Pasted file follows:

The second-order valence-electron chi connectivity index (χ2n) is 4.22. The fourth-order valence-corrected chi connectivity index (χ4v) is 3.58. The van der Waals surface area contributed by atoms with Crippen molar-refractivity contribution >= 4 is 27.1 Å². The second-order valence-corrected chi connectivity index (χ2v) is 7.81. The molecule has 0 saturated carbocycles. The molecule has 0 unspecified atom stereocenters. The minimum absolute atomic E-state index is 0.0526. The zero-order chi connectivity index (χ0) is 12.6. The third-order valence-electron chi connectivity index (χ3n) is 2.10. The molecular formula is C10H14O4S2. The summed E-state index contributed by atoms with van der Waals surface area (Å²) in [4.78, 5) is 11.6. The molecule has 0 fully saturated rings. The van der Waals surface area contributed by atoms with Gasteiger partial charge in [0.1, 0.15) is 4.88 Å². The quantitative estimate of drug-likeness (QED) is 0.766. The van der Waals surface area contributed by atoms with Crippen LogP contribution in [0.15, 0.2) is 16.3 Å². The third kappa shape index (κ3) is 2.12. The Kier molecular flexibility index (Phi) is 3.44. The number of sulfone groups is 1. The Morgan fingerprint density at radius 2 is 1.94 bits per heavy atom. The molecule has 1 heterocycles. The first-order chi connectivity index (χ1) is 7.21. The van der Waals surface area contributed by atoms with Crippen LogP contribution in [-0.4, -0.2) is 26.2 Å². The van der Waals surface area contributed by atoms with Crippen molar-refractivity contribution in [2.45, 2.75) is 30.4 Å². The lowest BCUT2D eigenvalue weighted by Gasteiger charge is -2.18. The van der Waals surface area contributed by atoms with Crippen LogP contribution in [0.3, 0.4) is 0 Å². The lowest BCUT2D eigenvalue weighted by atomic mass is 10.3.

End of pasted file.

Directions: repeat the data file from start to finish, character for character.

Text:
The second-order valence-electron chi connectivity index (χ2n) is 4.22. The fourth-order valence-corrected chi connectivity index (χ4v) is 3.58. The van der Waals surface area contributed by atoms with Crippen molar-refractivity contribution >= 4 is 27.1 Å². The second-order valence-corrected chi connectivity index (χ2v) is 7.81. The molecule has 0 saturated carbocycles. The molecule has 0 unspecified atom stereocenters. The minimum absolute atomic E-state index is 0.0526. The zero-order chi connectivity index (χ0) is 12.6. The third-order valence-electron chi connectivity index (χ3n) is 2.10. The molecular formula is C10H14O4S2. The summed E-state index contributed by atoms with van der Waals surface area (Å²) in [4.78, 5) is 11.6. The molecule has 0 fully saturated rings. The van der Waals surface area contributed by atoms with Gasteiger partial charge in [0.1, 0.15) is 4.88 Å². The quantitative estimate of drug-likeness (QED) is 0.766. The van der Waals surface area contributed by atoms with Crippen LogP contribution in [0.15, 0.2) is 16.3 Å². The third kappa shape index (κ3) is 2.12. The Kier molecular flexibility index (Phi) is 3.44. The number of sulfone groups is 1. The Morgan fingerprint density at radius 2 is 1.94 bits per heavy atom. The molecule has 1 heterocycles. The first-order chi connectivity index (χ1) is 7.21. The van der Waals surface area contributed by atoms with Crippen LogP contribution in [-0.4, -0.2) is 26.2 Å². The van der Waals surface area contributed by atoms with Crippen molar-refractivity contribution in [2.45, 2.75) is 30.4 Å². The lowest BCUT2D eigenvalue weighted by Gasteiger charge is -2.18. The van der Waals surface area contributed by atoms with Crippen LogP contribution in [0.3, 0.4) is 0 Å². The lowest BCUT2D eigenvalue weighted by atomic mass is 10.3.